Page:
The diagnosis is withheld by NARA, so it’s possible that if we get the records from the archives the information will be in there.

We do know that after what Chuck experienced in Europe, he suffered from what is now called PTSD. It used to be called “shellshock” or “battle fatigue.” Seeing his fellow soldiers killed, especially by friendly fire, was a defining moment in his life.

On a light note, at one point during the war, Chuck and his cousin Herb went to Missouri on leave. They went to a restaurant and bar in either Kansas City or St. Joseph. A pretty girl named Ruthann Holton (a resident of Sparks, Kansas) who worked for the Chase Candy Company in St. Joseph, MO, was out with her friend. Chuck and Herb flirted with the girls.  It turns out that Chuck really liked Ruthann, but Herb thought it was a mistake for him to get involved with her. So Herb did his best to confuse Chuck about her name and address. Chuck sent Ruthann a letter to Miss Maryanne Holman. Somehow what happened next was out of Herb’s hands as the letter was delivered to Ruthann anyway.

On 10 December 1944*, Chuck sent RuthAnn a Christmas V-mail, so they had definitely become “sweethearts” by then. (*I am not sure exactly how V-mail worked. If Chuck didn’t post it on the 10th it would have been before that date).

Here is a letter that my great-grandparents sent to Ruthann.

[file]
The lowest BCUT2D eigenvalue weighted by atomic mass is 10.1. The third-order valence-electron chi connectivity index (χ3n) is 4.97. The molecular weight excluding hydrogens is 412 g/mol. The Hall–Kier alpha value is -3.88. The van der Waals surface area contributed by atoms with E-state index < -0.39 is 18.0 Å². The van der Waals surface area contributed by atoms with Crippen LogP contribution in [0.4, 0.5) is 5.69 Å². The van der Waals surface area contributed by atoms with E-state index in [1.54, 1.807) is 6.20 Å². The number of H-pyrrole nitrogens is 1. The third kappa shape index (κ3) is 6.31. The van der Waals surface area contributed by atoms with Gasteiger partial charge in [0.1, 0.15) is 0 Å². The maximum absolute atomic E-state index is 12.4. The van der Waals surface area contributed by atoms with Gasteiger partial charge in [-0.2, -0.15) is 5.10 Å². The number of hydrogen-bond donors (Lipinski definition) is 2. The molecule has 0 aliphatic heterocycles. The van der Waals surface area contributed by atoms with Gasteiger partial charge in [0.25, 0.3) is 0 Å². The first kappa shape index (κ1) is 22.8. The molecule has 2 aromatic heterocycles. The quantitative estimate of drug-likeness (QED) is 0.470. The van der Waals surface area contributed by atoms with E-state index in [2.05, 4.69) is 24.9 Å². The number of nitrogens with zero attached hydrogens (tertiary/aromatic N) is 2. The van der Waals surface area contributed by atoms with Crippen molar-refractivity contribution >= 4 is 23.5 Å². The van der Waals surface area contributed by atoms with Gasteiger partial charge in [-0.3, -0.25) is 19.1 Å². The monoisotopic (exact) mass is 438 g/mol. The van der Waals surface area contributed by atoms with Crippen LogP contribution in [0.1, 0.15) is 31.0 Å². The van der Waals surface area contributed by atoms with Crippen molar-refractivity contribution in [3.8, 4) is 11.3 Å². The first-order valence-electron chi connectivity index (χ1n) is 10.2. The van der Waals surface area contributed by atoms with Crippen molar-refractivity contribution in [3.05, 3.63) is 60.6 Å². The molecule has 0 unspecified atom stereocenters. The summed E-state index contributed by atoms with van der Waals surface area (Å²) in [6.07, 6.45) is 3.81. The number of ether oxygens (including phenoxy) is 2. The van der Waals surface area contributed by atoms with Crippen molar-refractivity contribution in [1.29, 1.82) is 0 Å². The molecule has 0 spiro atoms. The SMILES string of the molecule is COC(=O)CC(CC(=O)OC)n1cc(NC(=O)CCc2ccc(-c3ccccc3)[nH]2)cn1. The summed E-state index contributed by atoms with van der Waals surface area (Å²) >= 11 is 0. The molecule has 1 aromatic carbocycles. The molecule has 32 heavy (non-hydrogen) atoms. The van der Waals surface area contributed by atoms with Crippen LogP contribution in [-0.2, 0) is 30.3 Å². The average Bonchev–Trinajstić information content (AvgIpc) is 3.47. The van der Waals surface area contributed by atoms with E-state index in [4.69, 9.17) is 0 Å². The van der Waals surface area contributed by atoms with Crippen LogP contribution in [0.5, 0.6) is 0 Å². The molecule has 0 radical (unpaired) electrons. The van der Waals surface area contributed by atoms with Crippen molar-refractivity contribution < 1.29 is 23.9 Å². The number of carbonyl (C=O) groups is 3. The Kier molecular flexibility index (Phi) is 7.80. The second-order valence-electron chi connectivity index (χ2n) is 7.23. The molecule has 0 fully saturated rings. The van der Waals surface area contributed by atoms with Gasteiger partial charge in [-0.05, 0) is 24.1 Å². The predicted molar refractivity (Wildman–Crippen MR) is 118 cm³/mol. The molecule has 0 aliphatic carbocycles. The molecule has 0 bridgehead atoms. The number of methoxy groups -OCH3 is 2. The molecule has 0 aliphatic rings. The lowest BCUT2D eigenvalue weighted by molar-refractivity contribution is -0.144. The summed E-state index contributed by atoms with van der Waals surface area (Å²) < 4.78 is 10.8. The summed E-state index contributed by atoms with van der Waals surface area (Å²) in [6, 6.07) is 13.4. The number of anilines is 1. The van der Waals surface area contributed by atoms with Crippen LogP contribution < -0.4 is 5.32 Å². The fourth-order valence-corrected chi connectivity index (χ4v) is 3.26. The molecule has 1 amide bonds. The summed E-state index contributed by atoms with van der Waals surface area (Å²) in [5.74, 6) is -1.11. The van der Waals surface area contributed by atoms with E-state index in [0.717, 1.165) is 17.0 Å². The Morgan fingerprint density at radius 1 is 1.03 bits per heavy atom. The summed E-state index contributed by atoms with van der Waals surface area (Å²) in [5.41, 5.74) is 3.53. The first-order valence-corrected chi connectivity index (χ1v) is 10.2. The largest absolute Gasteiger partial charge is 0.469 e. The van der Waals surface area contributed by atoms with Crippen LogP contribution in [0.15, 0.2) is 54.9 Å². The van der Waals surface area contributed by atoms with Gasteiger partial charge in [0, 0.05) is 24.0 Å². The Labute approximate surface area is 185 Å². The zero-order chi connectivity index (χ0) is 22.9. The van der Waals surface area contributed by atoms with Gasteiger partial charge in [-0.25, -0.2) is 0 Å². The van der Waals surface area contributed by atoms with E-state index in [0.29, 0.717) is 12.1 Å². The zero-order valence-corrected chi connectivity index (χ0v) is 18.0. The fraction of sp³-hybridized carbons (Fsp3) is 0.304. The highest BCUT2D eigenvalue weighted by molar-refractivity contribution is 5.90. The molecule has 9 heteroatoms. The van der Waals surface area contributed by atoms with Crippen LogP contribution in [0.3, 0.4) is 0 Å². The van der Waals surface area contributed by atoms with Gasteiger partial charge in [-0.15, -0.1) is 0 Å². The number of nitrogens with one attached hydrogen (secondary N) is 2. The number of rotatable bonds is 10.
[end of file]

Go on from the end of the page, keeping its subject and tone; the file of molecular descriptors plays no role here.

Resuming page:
On 9 July 1945, Chuck and Ruthann married at Raton, New Mexico. He was back from Germany and stationed at Camp Carson, Colorado. The couple were to live in Colorado Springs, which is where Camp Carson is located.

Now, how did the couple get married in July if Chuck was still in the hospital until August? That question led me to wonder if he was hospitalized, but more as an outpatient, at a hospital at Camp Carson. Camp Carson was huge and had at least eighteen hospitals!

My Uncle Don has some of his own memories of Chuck that I’d like to share. Uncle Chuck was his hero while my uncle was growing up. He tells me that my grandmother, sibling #2 had a special bond with her younger brother. Chuck was the youngest of the siblings, and he turned to my grandmother for advice. This is probably quite usual in larger families where an older sibling becomes close with the youngest.

Chuck and Ruthann had one child, their daughter Suzanne, who studied at the University of Michigan, volunteered with the Peace Corps in Malawi, and went to medical school at Johns Hopkins University on a full scholarship. I still have the wooden figurine that Susie brought me back from Malawi.

Chuck and Ruthann both worked very hard until retirement, although they did like to go out dancing before Ruthann experienced foot troubles. I remember them enjoying polka dancing. Chuck was the first to retire from The Upjohn Company, as he was seven years older than Ruthann. He walked most mornings with some retired friends. He also did most of the housework, yard work, and made dinners for Ruthann. He had atherosclerotic arterial disease in his legs, which caused him a great deal of pain. He also became legally blind from glaucoma. This disease runs in my family. Chuck would have inherited it through his mother’s Waldeck branch. Chuck voluntarily quit driving when he retired, and he used to try and read the Kalamazoo Gazette every day with the use of magnifying glasses.